Recently, I discovered the article “Juan De’Prey: A Giant Rediscovered” by Michael DR (blogspot.com). Further research led to the book “Painting and Sculpture of the Puerto Ricans” (Plus Ultra, 1978) by the art historian, writer, and advocate for Puerto Rican art and culture, Peter Bloch.
In the book, Bloch was dismayed that thirteen years after De’Prey’s death, many Puerto Ricans were not aware of his art, nor had any art institution on the island purchased his art.
In interviews, De’Prey stated he was born and raised in Puerto Rico. Also, his mother died at birth, and a woman of “Indian ancestry” raised him. However, the 1910 census shows the family name was Deriberprey. Also, Juan’s father, Louis, was a Frenchman who immigrated to Puerto Rico from Haiti in 1909. In addition, the census lists Juan’s elder brothers, Alfonso, Etien, Pierre, and Rose, and a younger sister. Juan is listed as “Gean,” the Spanish spelling for the French “Jean.” Their place of birth is listed as “Haiti.”
Information about De’Prey’s mother, Jean Ciceron, was less specific but indicates her birthplace was “Santa Cruz,” the Spanish name for St. Croix and was of African descent.
At a young age in Puerto Rico, De’Prey sold newspapers, shined shoes, and worked as a water boy in the cane, banana, and pineapple fields. Also, he was a fisherman, longshoreman, and merchant seaman.
In 1929, De’Prey traveled to New York as a seaman and accepted whatever work he could find. During the depression, he worked as a handyman, caretaker, house painter, and elevator operator. According to De’Prey’s obituary in the New York Times, “While operating an elevator in an apartment house, he sold paintings to tenants by hanging pictures one at a time in the elevator car.”
In 1934 De’Prey and Miguel Angel de Leon formed the Pro-Art Group. Later, De’Prey was affiliated with The Latin American Art Group of New York.
In the early 1940s, the sculptor Jose de Creeft, while serving as a juror for the Washington Square Outdoor Exhibit, noticed De’Prey’s work and awarded him first prize. The recognition led to De’prey becoming a full-time artist and three one-person shows at the Galerie St. Etienne. Also, his art was exhibited at the Eighth Street Gallery (1941) and the International Art Foundation (1949), where he received excellent reviews from the New York Times and Art News, among other publications.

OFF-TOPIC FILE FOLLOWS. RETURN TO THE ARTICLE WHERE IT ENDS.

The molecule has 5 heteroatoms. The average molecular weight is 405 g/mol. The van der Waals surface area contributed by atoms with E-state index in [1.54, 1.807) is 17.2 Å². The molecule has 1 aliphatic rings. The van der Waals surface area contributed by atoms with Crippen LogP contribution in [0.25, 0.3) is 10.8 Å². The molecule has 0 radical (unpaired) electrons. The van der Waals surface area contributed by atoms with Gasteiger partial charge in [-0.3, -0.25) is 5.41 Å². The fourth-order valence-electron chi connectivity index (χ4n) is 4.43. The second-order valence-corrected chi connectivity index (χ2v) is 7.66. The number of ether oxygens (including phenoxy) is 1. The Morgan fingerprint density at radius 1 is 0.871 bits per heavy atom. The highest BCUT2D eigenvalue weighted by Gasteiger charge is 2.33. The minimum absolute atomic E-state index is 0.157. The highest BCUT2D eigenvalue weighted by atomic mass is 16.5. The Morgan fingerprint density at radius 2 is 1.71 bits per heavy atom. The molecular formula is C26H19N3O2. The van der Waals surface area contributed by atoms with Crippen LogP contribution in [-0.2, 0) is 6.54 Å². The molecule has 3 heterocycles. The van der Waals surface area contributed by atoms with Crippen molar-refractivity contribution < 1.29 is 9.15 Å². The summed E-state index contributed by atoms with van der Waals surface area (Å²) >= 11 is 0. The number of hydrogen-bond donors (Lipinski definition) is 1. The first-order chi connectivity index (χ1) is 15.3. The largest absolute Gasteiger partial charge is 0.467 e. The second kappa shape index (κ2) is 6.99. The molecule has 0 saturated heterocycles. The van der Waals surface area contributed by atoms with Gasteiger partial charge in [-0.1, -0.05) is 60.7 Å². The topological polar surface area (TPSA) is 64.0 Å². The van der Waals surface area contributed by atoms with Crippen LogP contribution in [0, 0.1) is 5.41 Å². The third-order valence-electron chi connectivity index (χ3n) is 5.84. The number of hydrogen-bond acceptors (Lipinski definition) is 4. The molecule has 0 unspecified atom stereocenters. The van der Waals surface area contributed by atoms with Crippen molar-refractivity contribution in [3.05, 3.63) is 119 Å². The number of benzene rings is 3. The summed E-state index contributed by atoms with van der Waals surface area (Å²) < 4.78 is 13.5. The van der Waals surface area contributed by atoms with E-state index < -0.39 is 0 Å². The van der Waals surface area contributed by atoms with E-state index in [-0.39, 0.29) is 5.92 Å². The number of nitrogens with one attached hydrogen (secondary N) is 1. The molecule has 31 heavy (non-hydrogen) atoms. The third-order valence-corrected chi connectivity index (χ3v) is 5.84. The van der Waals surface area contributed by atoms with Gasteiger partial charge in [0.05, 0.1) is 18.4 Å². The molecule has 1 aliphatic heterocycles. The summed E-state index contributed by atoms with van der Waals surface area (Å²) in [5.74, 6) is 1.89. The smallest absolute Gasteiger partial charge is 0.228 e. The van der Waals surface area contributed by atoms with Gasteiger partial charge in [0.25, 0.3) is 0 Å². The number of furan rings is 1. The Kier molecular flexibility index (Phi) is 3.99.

De’ Prey’s art was also exhibited at the Whitney Museum of Art and the Galeria Sudamericana. Also, he painted murals for the University of Puerto Rico and Mount Holyoke College in Massachusetts. In 1962 De’Prey was awarded a gold medal (first prize) by the Friends of Puerto Rico group.
What drew De’Prey to the arts, who his primary influences were, and how he developed his unique style is a mystery that has yet to be unraveled. What we know is, he took to painting at a young age. “I have been painting ever since I can remember. From the time I was able to scratch a stone on a rock,” said De’Prey in an interview.
De’Prey is arguably best known for landscapes that depict a nostalgia for Puerto Rico, often compared to Mexico’s great 20th century painters. Also, for children’s portraits. In Robert Bloch’s opinion, “He was one of the most Puerto Rican of the Puerto Rican painters.” Also, Vanessa K. Valdez describes De’Prey as an “intellectual and historian who attracted elements to the canvas, denied in other spaces, and whose art demonstrates an understanding of the social and racial division of labor, the urban
worker, and industrialization on the island.”
De’Prey’s depictions of Puerto Rico, whether it be through its lush landscapes or its children, demonstrate the impact growing up in Puerto Rico had on his art and him personally.
Juan De’Prey died in his home in Brooklyn on November 30, 1962. His widow, sons Walter and Victor, and daughter, Mary, survived him.
After De’Prey’s death, The Art Gallery of the University of the Sacred Heart in Puerto Rico mounted an exhibit titled, “Discovering Juan De Prey.” Also, the Institute of Puerto Rican Culture added one of De’ Prey’s paintings to its collection.
On a personal note, several sources said, De’Prey led a simple life and was a “modest man, very cordial, never artificial.”
Hopefully, this article will spark a renewed interest and appreciation of De’Prey’s art. He deserves nothing less.
- Collazo, Edwin Velázquez – Juan De Prey – An Afro-Puerto Rican Artist During the Harlem Renaissance
- D R, Michael – Juan De’Prey: A Giant Rediscovered (No Date)
- Giles, E. Elmer, Juan De’Prey Dead: Painter Muralist – New York Times (December 1, 1962).
- Serrano, Basilio – Research
- Valdes, Vanessa K. – The Future is Now: A New Look at African Diaspora Studies (Cambridge Scholars Publishing (January 17, 2012)
- YouTube.com – Rare Historical Footage (No Sound)
- Cello Player – Artist’s Daughter in Three Moods
- Afternoon Serenade Siesta
- Juan De’Prey – Instagram
- Rare footage of Juan De’Prey’s Art Studio in Brooklyn Heights (No Sound)
- February 2022.